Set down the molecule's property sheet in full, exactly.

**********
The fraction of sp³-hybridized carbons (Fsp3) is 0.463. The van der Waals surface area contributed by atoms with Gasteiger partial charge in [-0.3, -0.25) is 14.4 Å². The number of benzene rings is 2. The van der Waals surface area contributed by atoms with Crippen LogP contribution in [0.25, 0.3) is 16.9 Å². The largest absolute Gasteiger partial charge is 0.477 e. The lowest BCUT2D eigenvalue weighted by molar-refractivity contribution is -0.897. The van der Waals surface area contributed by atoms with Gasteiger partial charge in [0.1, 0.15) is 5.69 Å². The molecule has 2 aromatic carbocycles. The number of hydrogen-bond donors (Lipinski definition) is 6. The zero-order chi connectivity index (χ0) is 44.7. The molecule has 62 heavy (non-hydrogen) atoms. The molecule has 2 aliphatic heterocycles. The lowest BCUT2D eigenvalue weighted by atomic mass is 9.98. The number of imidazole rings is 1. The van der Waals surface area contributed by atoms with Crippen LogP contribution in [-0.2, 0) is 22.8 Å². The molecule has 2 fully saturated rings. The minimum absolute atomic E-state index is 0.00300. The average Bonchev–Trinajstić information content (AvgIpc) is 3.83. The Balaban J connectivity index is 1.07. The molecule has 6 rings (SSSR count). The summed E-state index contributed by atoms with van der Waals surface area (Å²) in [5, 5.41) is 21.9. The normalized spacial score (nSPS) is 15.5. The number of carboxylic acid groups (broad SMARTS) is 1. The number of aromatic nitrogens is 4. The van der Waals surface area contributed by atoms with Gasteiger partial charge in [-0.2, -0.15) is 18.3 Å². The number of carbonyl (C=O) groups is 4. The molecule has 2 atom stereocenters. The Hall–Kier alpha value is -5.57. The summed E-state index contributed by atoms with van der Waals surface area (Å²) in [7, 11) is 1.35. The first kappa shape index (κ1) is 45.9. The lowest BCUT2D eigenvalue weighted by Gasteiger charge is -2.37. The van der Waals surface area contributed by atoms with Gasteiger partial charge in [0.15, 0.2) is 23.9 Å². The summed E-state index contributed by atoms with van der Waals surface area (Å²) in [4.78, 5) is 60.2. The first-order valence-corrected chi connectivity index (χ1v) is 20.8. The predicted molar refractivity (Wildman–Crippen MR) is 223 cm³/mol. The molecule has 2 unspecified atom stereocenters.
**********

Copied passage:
The fraction of sp³-hybridized carbons (Fsp3) is 0.463. The van der Waals surface area contributed by atoms with Gasteiger partial charge in [-0.3, -0.25) is 14.4 Å². The number of benzene rings is 2. The van der Waals surface area contributed by atoms with Crippen LogP contribution in [0.25, 0.3) is 16.9 Å². The largest absolute Gasteiger partial charge is 0.477 e. The lowest BCUT2D eigenvalue weighted by molar-refractivity contribution is -0.897. The van der Waals surface area contributed by atoms with Gasteiger partial charge in [0.1, 0.15) is 5.69 Å². The molecule has 2 aromatic carbocycles. The number of hydrogen-bond donors (Lipinski definition) is 6. The zero-order chi connectivity index (χ0) is 44.7. The molecule has 62 heavy (non-hydrogen) atoms. The molecule has 2 aliphatic heterocycles. The lowest BCUT2D eigenvalue weighted by atomic mass is 9.98. The number of imidazole rings is 1. The van der Waals surface area contributed by atoms with Crippen LogP contribution in [-0.2, 0) is 22.8 Å². The molecule has 2 fully saturated rings. The minimum absolute atomic E-state index is 0.00300. The average Bonchev–Trinajstić information content (AvgIpc) is 3.83. The Balaban J connectivity index is 1.07. The molecule has 6 rings (SSSR count). The summed E-state index contributed by atoms with van der Waals surface area (Å²) in [5, 5.41) is 21.9. The normalized spacial score (nSPS) is 15.5. The number of carboxylic acid groups (broad SMARTS) is 1. The number of aromatic nitrogens is 4. The van der Waals surface area contributed by atoms with Gasteiger partial charge in [-0.2, -0.15) is 18.3 Å². The number of carbonyl (C=O) groups is 4. The molecule has 2 atom stereocenters. The Hall–Kier alpha value is -5.57. The summed E-state index contributed by atoms with van der Waals surface area (Å²) in [7, 11) is 1.35. The first kappa shape index (κ1) is 45.9. The lowest BCUT2D eigenvalue weighted by Gasteiger charge is -2.37. The van der Waals surface area contributed by atoms with Gasteiger partial charge in [0.15, 0.2) is 23.9 Å². The summed E-state index contributed by atoms with van der Waals surface area (Å²) in [4.78, 5) is 60.2. The first-order valence-corrected chi connectivity index (χ1v) is 20.8. The predicted molar refractivity (Wildman–Crippen MR) is 223 cm³/mol. The molecule has 2 unspecified atom stereocenters.